Wednesday, November 14, 2012

Roman Mythology

Jupiter In Roman mythology, the god ruling over all other gods and all men: identified with the Greek Zeus.  n. The largest planet of the solar system, fifth in order from the sun. See PLANET.

Juno In Roman mythology, the wife of Jupiter, queen of the gods and goddess of marriage: identified with the Greek Hera.  n. A woman of queenly beauty.

Minerva In Roman mythology, the goddess of wisdom, invention, and handicraft: identified with the Greek Athena.

Neptune In Roman mythology, the god of the sea: identified with the Greek Poseidon.  n. The fourth largest planet of the solar system and eighth in order from the sun. See PLANET.  [< L Neptunus ]

Pluto In Greek and Roman mythology, the god of the dead: identified with the Greek Hades and the Roman Dis.  n. A planet of the solar system, having an undetermined size and ninth in order from the sun. See PLANET.

Ceres In Roman mythology, the goddess of grain and harvests: identified with the Greek Demeter.  n. The first of the asteroids to be discovered, 1801.

Diana In Roman mythology, goddess of the hunt, virginity, and the moon: identified with the Greek Artemis.  n. The moon.

Apollo In Greek and Roman mythology, the god of music, poetry, prophecy, and medicine:later identified with Helios.  n. Any handsome young man.

Mercury In Roman mythology, the herald and messenger of the gods, god of commerce, eloquence, and skill, and patron of travelers, merchants, and thieves: identified with the Greek Hermes.  n. The smallest planet of the solar system, and that nearest the sun. See PLANET.

Vulcan In Roman mythology, the god of fire and of metallurgy: identified with the Greek Hephaestus.

Venus In Roman mythology, the goddess of love, spring, bloom, and  beauty: identified with the Greek Aphrodite.  n. 1. The sixth largest planet of the solar system and second in order from the sun. See PLANET. 2. A statue or painting of Venus. 3. A lovely woman. 4. Obs. In alchemy, copper. [< L]

Mars In Roman mythology, the god of war: identified with the Greek Ares.  n. 1. The seventh largest planet of the solar system and forth in order from the sun. 2. Obs. Iron.

Vesta 1. In Roman mythology, the goddess of the hearth and of the hearth fire, protectress of the state, and custodian of the sacred fire tended by the vestals: identified with the Greek Hestia. 2. Astron. A large asteroid.

Aurora In Roman mythology, the goddess of the dawn: identified with the Greek Eos.

Aesculapius In Roman mythology, the god of medicine: identified with the Greek Asclepius.

Juventas [L.] Rom. Relig. Youth personified as a goddess, identified with the Greek Hebe.

Sol 1. The sun. 2. In Roman mythology, the god of the sun.  [ < L ]

Salus In Roman mythology, goddess of health and prosperity.  [< L, salūs health ]

Faunus In Roman mythology, a god of nature, patron of agriculture: identified with the Greek Pan.

Luna In Roman mythology, goddess of the moon: identified with the Greek Selene.  [< L ]

Discordia Rom. Myth. The goddess of strife.  [ Lat. < discordia, discord. See DISCORD. ]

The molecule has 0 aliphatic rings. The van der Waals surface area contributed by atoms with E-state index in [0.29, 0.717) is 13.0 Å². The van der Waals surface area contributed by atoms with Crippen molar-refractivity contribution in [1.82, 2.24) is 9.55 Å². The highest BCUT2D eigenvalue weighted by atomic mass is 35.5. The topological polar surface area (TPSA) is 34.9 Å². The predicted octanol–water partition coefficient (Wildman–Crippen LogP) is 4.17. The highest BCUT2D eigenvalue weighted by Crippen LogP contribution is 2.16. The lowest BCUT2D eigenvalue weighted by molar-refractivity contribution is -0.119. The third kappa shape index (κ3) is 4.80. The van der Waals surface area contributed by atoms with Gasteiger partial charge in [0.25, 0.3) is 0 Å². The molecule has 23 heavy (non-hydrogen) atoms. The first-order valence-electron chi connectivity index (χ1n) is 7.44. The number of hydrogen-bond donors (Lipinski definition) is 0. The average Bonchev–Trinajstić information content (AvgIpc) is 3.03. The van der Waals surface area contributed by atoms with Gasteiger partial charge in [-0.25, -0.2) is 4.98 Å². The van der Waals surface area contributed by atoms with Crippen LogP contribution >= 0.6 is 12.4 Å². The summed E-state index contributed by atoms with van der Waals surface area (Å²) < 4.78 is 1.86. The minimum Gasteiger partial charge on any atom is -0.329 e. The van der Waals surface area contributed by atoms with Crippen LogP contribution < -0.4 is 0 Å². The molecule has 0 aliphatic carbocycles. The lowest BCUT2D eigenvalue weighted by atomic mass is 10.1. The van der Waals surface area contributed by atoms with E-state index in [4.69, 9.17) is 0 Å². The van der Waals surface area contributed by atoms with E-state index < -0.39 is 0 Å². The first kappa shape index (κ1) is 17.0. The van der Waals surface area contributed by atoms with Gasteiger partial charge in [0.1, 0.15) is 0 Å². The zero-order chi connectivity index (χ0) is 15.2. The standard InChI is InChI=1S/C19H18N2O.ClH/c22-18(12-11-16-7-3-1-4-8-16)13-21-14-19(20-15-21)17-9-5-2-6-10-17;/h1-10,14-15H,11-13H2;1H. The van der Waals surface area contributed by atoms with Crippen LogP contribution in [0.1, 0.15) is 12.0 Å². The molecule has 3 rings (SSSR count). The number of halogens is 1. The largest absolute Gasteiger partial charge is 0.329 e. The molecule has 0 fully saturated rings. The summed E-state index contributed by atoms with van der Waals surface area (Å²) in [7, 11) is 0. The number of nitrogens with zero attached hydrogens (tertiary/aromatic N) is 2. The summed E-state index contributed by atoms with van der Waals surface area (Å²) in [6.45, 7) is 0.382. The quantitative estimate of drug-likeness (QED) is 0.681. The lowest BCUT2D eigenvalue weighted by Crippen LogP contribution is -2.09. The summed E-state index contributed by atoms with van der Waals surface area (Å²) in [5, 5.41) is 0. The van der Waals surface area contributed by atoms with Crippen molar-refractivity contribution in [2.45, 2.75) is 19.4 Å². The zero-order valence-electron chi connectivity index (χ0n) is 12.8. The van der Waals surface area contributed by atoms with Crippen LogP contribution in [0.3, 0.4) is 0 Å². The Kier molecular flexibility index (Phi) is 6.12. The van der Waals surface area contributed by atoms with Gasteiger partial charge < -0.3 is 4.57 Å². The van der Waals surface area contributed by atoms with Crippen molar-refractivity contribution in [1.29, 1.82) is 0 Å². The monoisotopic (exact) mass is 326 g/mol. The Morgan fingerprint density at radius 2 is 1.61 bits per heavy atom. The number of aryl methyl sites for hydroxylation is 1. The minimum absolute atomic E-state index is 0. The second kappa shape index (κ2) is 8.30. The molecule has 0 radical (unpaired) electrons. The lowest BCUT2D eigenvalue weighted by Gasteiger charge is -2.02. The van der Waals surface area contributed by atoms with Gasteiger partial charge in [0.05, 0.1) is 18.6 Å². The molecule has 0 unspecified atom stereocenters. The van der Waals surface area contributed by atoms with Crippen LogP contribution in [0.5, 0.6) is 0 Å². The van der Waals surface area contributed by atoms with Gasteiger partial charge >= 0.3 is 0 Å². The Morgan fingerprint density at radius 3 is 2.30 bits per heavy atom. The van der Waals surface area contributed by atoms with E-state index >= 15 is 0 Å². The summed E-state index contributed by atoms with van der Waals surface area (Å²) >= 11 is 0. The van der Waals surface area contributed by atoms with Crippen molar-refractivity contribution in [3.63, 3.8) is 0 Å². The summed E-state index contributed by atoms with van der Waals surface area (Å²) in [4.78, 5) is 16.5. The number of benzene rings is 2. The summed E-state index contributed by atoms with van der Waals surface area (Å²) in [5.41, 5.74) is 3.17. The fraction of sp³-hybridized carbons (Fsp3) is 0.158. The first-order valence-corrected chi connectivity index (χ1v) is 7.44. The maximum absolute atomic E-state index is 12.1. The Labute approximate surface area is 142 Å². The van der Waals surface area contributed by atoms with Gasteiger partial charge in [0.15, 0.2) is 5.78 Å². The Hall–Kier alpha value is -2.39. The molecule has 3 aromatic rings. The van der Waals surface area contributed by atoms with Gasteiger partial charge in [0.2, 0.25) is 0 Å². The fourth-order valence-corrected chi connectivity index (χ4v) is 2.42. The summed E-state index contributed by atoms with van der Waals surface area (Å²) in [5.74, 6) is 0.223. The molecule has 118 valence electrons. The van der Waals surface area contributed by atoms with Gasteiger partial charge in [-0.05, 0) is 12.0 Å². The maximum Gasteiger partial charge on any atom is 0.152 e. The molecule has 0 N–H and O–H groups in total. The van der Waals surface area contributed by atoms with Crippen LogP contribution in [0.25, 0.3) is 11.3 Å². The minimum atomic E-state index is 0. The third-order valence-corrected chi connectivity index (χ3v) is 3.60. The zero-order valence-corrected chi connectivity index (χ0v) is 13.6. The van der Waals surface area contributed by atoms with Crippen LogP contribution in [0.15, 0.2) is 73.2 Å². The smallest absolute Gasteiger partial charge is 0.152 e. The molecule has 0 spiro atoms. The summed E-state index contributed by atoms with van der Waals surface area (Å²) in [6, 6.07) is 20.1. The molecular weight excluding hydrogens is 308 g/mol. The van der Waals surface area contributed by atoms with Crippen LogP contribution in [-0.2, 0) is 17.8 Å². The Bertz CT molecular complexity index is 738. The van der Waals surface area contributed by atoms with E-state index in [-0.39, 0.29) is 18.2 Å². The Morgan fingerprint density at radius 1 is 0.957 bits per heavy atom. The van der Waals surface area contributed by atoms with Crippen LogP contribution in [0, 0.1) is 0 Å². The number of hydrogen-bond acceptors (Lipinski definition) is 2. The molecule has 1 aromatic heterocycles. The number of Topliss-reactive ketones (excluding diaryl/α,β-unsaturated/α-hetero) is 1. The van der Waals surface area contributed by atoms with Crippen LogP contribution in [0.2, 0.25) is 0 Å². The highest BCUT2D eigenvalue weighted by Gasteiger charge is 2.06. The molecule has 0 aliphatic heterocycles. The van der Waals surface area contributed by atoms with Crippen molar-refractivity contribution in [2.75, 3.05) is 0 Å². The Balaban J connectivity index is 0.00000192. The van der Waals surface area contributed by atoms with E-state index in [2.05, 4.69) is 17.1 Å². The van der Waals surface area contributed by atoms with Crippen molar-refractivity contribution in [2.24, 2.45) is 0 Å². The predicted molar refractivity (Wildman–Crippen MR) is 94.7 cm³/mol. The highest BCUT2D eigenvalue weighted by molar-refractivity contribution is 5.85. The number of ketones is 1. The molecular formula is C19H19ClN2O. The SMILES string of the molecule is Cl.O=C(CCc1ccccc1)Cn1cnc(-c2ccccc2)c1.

Morpheus Roman mythology the son of Somnus ( god of sleep ) the god of dreams and, in later writings, also god of sleep.

Moneta In Roman mythology, the goddess of memory, and by Jupiter, mother of the Muses.

Nefas The Roman personification of wickedness.

Bacchus In classical mythology, the god of wine and revelry: identified with Dionysus.

Trivia ( in Roman religion ) Hecate: so called because she was the goddess of the crossroads.  [ < L, fem. of trivius ( adj.), deriv. of trivinium place where three roads meet, equiv. to tri- TRI- + vinium, deriv. of trivinium place ]

Cupid In Roman mythology, the god of love: identified with the Greek Eros. n. 1. A representation of the god of love as a naked, winged boy with a bow and arrow. 2. One who arranges or helps to arrange meetings between lovers: chiefly in the phrase to play Cupid.  [ < L Cupidcupido passion, desire ]

Caelus  [L.] Roman Relig. The defied sky, associated with the cult of Mithras, equivalent to the Semitic Baal of the heavens, and connected with the Persian Ahura-Mazda.
Ogen In Roman mythology, a Titan, early god of the sea and father of the Oceanids.

Favonius In Roman mythology, the west wind personified.

Halius In Roman mythology, a sea-god and father of the Haliades.

Mors In Roman mythology, death personified as a god: identified with the Greek Thanatos.  [ < L, death ]

Hours In Roman mythology, the three goddesses of the seasons, and of orderliness.

Proteus In Roman mythology, a sea-god who had the power of assuming different forms.

Aquilo the ancient Roman personification of the north wind. Cf. Boreas.

Proserpine In Roman mythology, the daughter of Ceres and wife of Pluto: identified with the Greek Persephone. Also Proserpina.

Victoria In Roman mythology, the winged goddess of victory: identified with the Greek Nike.

Somnus In Roman mythology, the god of sleep: identified with the Greek Hypnos.

Volturnus the ancient Roman personification of the east or southeast wind.Cf. Eurus.

Auster called Notus by the Greeks. The south wind, or ,strictly, the southwest wind. It frequently brought with it fogs and rain; but at certain seasons of the year it was a dry, sultry wind, injurious both to man and to vegetation, the sirocco of the modern Italians. The name auster is from the root found in the Latin uro, " to burn."

Bellona In Roman mythology, the goddess of war, sister or wife of Mars.

Acmon The personification of the clear upper air breathed by the Olympians.

 a-1964 Standard College Dictionary

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